Media Ethics: Issues and Cases

Media Ethics: Issues and Cases
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Media Ethics is a diverse, classroom tested compilation of 60 diverse cases that will help students prepare for the ethical situations they will confront in their media careers. Ninety percent of the cases are based on actual events, and authors from many institutions and media outlets contributed both real-life and hypothetical cases. There is a strong focus on ethical theory and practice throughout the book, which works well as both a main text in a media ethics course, and in an "across the curriculum" approach in other media courses.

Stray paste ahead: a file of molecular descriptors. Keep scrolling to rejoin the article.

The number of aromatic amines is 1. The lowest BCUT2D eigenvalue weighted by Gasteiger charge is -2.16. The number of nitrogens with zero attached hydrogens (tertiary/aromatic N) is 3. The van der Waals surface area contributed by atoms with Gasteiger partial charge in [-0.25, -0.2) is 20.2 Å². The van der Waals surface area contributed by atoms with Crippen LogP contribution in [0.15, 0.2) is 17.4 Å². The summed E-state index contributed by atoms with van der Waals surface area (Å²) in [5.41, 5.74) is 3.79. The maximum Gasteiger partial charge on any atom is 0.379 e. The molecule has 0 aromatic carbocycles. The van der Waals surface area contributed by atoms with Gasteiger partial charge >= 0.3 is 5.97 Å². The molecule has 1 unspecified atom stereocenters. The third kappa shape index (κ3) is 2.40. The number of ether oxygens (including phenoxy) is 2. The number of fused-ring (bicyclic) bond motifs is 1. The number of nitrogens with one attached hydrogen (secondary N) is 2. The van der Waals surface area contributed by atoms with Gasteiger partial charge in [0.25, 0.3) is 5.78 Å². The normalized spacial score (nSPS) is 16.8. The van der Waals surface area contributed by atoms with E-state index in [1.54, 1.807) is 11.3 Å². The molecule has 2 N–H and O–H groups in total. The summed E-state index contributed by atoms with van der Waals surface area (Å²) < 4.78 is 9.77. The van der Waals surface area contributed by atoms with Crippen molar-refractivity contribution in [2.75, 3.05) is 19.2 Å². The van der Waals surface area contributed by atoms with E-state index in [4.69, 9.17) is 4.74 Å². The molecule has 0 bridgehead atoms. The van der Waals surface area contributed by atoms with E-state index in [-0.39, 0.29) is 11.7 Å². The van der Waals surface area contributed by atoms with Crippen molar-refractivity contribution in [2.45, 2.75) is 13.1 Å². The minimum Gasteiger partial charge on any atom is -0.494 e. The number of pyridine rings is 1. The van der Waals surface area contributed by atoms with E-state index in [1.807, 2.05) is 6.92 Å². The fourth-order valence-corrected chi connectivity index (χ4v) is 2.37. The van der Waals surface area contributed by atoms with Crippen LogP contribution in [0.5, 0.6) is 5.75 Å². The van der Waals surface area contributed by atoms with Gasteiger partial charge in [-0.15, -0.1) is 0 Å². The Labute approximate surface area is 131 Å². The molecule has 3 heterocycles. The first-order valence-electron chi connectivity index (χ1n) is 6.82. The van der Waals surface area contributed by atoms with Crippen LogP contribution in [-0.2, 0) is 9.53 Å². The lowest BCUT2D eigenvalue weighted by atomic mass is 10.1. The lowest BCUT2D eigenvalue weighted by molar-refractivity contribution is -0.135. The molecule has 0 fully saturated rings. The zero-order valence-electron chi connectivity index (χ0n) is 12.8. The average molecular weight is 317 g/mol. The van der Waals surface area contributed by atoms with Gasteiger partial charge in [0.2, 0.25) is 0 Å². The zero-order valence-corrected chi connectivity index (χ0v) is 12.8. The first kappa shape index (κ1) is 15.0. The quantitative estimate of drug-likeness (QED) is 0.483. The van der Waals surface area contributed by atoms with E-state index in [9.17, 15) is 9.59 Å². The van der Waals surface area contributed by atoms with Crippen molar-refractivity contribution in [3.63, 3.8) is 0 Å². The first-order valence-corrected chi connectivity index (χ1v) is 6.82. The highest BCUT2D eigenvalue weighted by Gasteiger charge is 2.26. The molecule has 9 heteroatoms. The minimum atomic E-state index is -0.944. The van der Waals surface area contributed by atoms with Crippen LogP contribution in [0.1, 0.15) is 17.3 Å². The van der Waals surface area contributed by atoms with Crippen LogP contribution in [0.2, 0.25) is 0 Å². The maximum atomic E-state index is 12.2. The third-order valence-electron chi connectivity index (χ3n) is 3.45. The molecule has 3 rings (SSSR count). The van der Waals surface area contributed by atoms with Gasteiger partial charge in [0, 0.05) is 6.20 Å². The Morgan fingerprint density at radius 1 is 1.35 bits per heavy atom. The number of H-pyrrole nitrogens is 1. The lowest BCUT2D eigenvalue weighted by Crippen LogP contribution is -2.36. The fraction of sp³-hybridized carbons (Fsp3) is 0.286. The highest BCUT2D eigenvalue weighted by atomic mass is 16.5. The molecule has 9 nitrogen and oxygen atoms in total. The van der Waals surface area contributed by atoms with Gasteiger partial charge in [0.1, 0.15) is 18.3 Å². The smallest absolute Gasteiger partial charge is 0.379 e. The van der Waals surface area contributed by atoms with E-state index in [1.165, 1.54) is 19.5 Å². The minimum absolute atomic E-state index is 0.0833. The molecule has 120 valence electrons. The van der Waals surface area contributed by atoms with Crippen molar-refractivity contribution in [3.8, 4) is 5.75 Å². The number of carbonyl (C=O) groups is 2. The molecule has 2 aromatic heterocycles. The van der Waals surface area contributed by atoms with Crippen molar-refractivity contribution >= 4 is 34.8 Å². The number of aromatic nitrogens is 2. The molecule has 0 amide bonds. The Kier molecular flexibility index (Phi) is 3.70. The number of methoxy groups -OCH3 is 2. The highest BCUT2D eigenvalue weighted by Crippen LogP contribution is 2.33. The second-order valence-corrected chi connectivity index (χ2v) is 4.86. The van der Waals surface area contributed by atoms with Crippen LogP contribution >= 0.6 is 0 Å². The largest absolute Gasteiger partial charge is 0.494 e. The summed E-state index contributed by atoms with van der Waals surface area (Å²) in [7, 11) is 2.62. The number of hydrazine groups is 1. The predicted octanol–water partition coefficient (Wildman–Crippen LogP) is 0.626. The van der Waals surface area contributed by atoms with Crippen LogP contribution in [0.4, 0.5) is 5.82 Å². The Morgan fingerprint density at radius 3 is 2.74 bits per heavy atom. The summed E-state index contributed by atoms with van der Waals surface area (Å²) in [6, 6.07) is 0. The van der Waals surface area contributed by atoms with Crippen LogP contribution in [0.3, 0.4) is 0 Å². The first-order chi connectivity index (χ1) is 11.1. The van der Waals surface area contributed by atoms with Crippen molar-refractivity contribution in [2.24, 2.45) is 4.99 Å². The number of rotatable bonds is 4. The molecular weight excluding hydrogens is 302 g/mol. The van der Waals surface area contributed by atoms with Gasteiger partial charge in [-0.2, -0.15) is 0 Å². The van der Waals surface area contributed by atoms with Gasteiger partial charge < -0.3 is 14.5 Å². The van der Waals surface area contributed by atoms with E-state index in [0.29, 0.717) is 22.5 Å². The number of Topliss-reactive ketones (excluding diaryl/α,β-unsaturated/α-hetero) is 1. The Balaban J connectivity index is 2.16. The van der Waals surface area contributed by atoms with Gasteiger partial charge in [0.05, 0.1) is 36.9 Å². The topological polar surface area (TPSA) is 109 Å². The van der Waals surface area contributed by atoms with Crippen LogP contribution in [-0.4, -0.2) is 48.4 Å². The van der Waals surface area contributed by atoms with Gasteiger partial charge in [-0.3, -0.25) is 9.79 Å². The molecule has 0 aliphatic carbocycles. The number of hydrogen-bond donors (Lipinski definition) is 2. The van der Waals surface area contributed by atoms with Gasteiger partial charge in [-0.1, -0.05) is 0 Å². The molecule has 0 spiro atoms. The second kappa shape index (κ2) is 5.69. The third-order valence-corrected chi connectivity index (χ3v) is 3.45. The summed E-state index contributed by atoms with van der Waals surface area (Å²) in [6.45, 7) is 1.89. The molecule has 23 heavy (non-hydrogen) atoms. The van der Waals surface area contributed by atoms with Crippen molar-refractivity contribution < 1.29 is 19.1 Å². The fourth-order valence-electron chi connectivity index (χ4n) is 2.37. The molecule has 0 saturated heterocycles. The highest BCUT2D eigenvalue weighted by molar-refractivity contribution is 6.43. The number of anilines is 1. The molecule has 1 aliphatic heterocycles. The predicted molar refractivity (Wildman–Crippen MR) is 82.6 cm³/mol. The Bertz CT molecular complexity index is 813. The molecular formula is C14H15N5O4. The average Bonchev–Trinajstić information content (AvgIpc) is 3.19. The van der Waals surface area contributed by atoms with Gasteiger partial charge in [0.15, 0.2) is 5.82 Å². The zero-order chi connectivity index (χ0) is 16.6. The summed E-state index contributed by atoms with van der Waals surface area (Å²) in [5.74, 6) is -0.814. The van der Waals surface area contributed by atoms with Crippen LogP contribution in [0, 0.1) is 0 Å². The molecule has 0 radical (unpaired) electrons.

ContentsForewordPrefaceAcknowledgmentsChapter 1: An Introduction to Ethical Decision MakingEssay: Cases and Moral SystemsCase 1-A How to Read a Case StudyChapter 2: Information Ethics: A Profession Seeks the TruthChapter 2 Cases:Case 2-A: News and the Transparency Standard, Lee WilkinsCase 2-B: Can I Quote Me on That?, Chad PainterCase 2-C: NPR, the New York Times and Working Conditions in China, Lee Wilkins Case 2-D: When is Objective Reporting Irresponsible Reporting?, Theodore Glasser Case 2-E: Is Cooperation a Cop-Out?, Mike Grundmann and Roger Soenksen Case 2-F, Murdoch"s Mess, Lee Wilkins Chapter 3: Strategic Communication: Does Client Advocate Mean Consumer Adversary? Chapter 3 Cases:Case 3-A: A Charity Drops the Ball, Philip Patterson Case 3-B: YELP!!! Customer Empowerment or Small Business Extortion?, Lee Wilkins Case 3-C: Oregon Stops an Ad Campaign, Lee Wilkins Case 3-D: Sponsorships, Sin and PR: What Are the Boundaries?, Lauren Bacon Brengarth Case 3-E: Corporate Responsibility: Just Sales or Doing Well by Doing Good?, Christine LesickoCase 3-F: Was That an Apple Computer I Saw? Product Placement in the U.S. and Abroad, Philip PattersonCase 3-G: In the Eye of the Beholder: Dove"s Campaign for Real Beauty, Brandi Herman-RoseChapter 4: Loyalty: Choosing Between Competing AllegiancesChapter 4 Cases:Case 4-A: Whose Facebook Page is It Anyway?, Amy SimonsCase 4-B: What Would Socrates Have Done? The Disappearance of Hillary Clinton, Lee Wilkins Case 4-C: Twitter Ethics for Journalists: Can You Scoop Yourself?, Charlotte Bellis Case 4-D: Where Everybody Knows Your Name: Reporting and Relationships in a Small Market, Ginny WhitehouseCase 4-E: A Question of Role: Is a Documentary Filmmaker a Friend, a Journalist or an Entertainer?, Nancy MitchellCase 4-F: Conflicted Interests, Contested Terrain: The New York Times Code of Ethics, Bonnie BrennenCase 4-G: Quit, Blow the Whistle or Go With the Flow?, Robert WakefieldChapter 5: Privacy: Looking for Solitude in the Global VillageChapter 5 Cases:Case 5-A: Anderson Cooper"s Not so Private Life, Lee WilkinsCase 5-B: Facebook: Should You Opt In or Out?, Lee WilkinsCase 5-C: Politics and Money: What"s Private and What"s Not, Lee WilkinsCase 5-D: Children and Framing: The Use of Children"s Images in an Anti-Same-Sex Marriage Ad, Yang LiuChapter 6: Mass Media in a Democratic Society: Keeping a PromiseChapter 6 Cases:Case 6-A: The Truth About the Facts: Politifact.com, Lee WilkinsCase 6-B: Wikileaks..., Lee WilkinsCase 6-C: Control Room: Do Culture and History Matter in Reporting the News?, Lee WilkinsCase 6-D: Victims and the Press, Robert LoganCase 6-E: For God and Country: The Media and National Security, Jeremy Littau and Mark SlagleCase 6-F: Channel One: Commercialism in Schools, Philip PattersonCase 6-G: Mayor Jim West"s Computer, Ginny WhitehouseChapter 7: Media Economics: The Deadline Meets the Bottom LineChapter 7 Cases:Case 7-A: Who Needs Advertising, Lee WilkinsCase 7-B: Netflix: Not So Fast . . . A Response to Ongoing Furor, Lee WilkinsCase 7-C: Outsourcing the News, Lee WilkinsCase 7-D: Transparency in Fundraising: The Corporation for Public Broadcasting Standard, Lee WilkinsCase 7-E: Crossing the Line? The L.A. Times and the Staples Affair, Philip PattersonCase 7-F: Profit Versus News: The Case of the L.A. Times and the Tribune Company, Lee WilkinsChapter 8: Picture This: The Ethics of Photo and Video JournalismChapter 8 Cases:Case 8-A: The Case of the Well-Documented Suicide., Philip PattersonCase 8-B: What Do I Do Next?, Lee WilkinsCase 8-C: Problem Photos and Public Outcry, Jon RoosenraadCase 8-D: Manipulating Photos: Is it Ever Justified?, Lee WilkinsCase 8-E: "Above the Fold": Balancing Newsworthy Photos with Community Standards, Jim Godbold and Janelle HartmanCase 8-F: Horror in Soweto, Sue O"Brien*Case 8-G: Death in Print: Publication of Hurricane Katrina Photographs, Abigail M. PheifferCase 8-H: Picturing Our Fallen Heroes, Kate WestCase 8-I: Digital Manipulation as Deceit? A Case Study of a Redbook Magazine Cover, Elizabeth HendricksonChapter 9: New Media: Continuing Questions and New RolesChapter 9 Cases:Case 9-A: News Now, Facts Later, Lee WilkinsCase 9-B: What"s Yours is Mine: The Ethics of News Aggregation, Chad PainterCase 9-C: The Information Sleazeway: Robust Comment Meets the Data Robots, Fred VulteeCase 9-D: Death Underneath the Media Radar: The Anuak Genocide in Ethiopia, Doug McGillCase 9-E: Born Just Right, Lee WilkinsCase 9-F: Sending the Wrong Information About Doing the Right Thing, Naomi WeisbrookCase 9-G: Looking for Truth Behind the Wal-Mart Blogs, Philip PattersonChapter 10: The Ethical Dimensions of Art and EntertainmentChapter 10 Cases:Case 10-A: Searching for Sugarman: Rediscovered Art, Lee WilkinsCase 10-B: Bob Costas and Jerry Sandusky: Is Sports Entertainment or Journalism?, Lee WilkinsCase 10-C: Hardly Art, Mito Habe-EvansCase 10-D: "Schindler"s List": The Role of Memory, Lee WilkinsCase 10-E: Hate Radio: The Outer Limits of Tasteful Broadcasting, Brian SimmonsCase 10-F: Tom Cruise, Katie Holmes and Suri Cruise: Do Celebrities Have Privacy?, Lee WilkinsCase 10-G: Blogged Down by Lies: The Fall of a Young Talent, Philip PattersonChapter 11: Becoming a Moral AdultBibliographyIndex

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